It is three months since the signing of a peace agreement to end the conflict in Darfur, and peace remains a forlorn hope for this isolated region in western Sudan. Although US President George W. Bush met rebel leader Minni Arkou Minnawi on July 26 and exhorted him to work harder to restore peace, the magnitude of the task is now beyond the Sudanese and requires the re-engagement of Western governments to pressure all the combatants to work together.
The May 5 peace agreement is a hasty compromise, full of significant challenges and loopholes, but it is Darfur’s best and only hope of restoring peace. Yet there has been woeful progress in implementing the peace agreement, with only the Minnawi-led fraction of the Sudan Liberation Army (SLA) and the government of Sudan signing the agreement. Fighting between the combatants remains frequent, endangering international relief workers and giving little incentive for two million displaced civilians to leave squalid and lawless camps within Darfur and neighbouring Chad.
The fundamental problem with the peace process is that none of the combatants are committed to peace, unless it is on their terms. This is compounded by the rebels being able only to remain united long enough for personal or tribal rivalries to make them enemies.
It is this rebel disunity that poses the most immediate threat to the peace process. The rebels who are refusing to sign the peace agreement are a fraction of the SLA led by the group’s former chairman Abdel Wahid Mohamed Nur and the Justice and Equality Movement (JEM). The former is insisting that the government cede more autonomy to Darfur and compensate the conflict’s victims. The latter has a more national agenda, beginning with a Darfurian being appointed as a vice-president of Sudan.
It would be easy to dismiss both groups given their small numbers and lack of heavy weaponry. Yet the JEM is developing its links with opposition groups in other parts of Sudan, and if Abdel Wahid can mobilise his Fur tribe, a significant proportion of Darfur’s population could oppose the peace process.
For now, it is hard to see how the rebels can find enough common ground to work together. The hostility between Minnawi and Abdel Wahid is personal, and Minnawi has shown in recent months that he will use his military superiority to force Abdel Wahid to acknowledge his authority. Although Abdel Wahid and the JEM have pledged to help each other, it is an uneasy alliance with many in the SLA regarding the JEM’s Islamist agenda with suspicion.
Yet the rebels cannot oppose the agreement indefinitely in the hope that international pressure will compel the government to agree to their demands. This may have been a sensible move while the international community blamed Sudanese President Omar Bashir for prolonging the conflict. Now that Bashir has signed a peace deal endorsed by the international community, the pressure is now on Abdel Wahid and the JEM to compromise.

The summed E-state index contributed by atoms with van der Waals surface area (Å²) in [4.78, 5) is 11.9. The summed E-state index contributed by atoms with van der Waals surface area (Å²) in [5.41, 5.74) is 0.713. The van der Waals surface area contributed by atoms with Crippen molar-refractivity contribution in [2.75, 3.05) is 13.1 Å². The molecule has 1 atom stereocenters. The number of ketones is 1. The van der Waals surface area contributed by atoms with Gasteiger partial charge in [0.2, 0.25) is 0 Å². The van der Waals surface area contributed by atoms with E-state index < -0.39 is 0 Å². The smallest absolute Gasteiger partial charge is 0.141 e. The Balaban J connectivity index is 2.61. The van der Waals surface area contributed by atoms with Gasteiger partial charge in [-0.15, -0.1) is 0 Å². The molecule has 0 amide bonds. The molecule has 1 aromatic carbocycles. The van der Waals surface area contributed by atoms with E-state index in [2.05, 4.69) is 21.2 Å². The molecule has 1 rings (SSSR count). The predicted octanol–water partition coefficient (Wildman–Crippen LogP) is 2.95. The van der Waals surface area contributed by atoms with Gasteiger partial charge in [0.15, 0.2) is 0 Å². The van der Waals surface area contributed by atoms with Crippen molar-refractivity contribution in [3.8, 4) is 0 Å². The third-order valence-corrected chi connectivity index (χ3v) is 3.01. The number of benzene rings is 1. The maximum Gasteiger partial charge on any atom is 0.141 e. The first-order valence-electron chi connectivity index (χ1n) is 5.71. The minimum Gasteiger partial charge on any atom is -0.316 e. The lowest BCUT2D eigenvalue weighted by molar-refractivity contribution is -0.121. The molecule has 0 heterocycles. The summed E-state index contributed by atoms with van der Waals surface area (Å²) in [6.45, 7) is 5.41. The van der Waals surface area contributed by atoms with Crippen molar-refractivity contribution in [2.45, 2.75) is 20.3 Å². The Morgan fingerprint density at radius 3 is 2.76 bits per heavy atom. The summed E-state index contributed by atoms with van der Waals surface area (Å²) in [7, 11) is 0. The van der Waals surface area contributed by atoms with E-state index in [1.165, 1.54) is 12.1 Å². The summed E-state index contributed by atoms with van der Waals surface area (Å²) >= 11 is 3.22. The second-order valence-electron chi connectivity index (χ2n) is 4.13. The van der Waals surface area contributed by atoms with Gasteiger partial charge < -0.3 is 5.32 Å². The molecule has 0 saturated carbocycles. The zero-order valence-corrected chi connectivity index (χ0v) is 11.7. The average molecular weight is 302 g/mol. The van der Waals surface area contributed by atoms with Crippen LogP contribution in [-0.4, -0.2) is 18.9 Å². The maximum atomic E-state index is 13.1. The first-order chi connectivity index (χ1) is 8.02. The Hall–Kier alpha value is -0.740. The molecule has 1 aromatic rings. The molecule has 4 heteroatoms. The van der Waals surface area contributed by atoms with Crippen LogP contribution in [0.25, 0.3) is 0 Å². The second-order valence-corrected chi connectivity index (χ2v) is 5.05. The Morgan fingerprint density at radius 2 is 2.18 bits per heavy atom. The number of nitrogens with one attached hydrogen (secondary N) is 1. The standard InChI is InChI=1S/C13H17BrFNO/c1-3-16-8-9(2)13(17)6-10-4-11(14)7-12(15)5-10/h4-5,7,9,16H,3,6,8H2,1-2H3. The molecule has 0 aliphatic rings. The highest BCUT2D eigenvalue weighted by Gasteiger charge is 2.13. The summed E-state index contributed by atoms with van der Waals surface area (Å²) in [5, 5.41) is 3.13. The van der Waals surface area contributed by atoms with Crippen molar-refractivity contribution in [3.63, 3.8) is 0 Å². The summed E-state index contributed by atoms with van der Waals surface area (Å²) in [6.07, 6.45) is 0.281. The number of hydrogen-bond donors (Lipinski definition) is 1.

For Bashir, the peace deal gives him relief from international criticism and a tool to divide the rebels further. His government is notorious for manipulating events and people to ensure its survival. This peace agreement will be no different, and there are plenty of loopholes in the agreement to exploit. One of the most serious being the reliance on his government to disarm the Janjaweed militias - accused of committing atrocities against the rebels’ civilian supporters on behalf of the government.
Ultimately Bashir fears that giving more autonomy to the regions such as Darfur will weaken the central government; thus, beginning the country’s slide into disintegration and ruining the prospects of his regime’s survival.
So a breakdown of the peace agreement would not be unwelcome to Bashir. He can easily blame the rebels for the agreement’s failure. Furthermore, the need to preserve security if the peace process collapsed is the perfect justification for deploying more of his military to Darfur. The break-up of Sudan would then be averted, as far as Bashir is concerned.
It is nonetheless encouraging that the JEM and Abdel Wahid have not dismissed further negotiations. An opportunity to pursue these without the distraction of on-going combat presents itself in August and September when the heaviest falls of the wet season is likely to impede military operations.
Western governments need to seize this opportunity to re-engage the Darfur combatants. Although the African Union (AU) mediators should be commended for keeping the combatants at the negotiating table since 2003, Western involvement is crucial. After all, it was Western diplomatic pressure that forced Bashir and Minnawi to sign the peace agreement in May.
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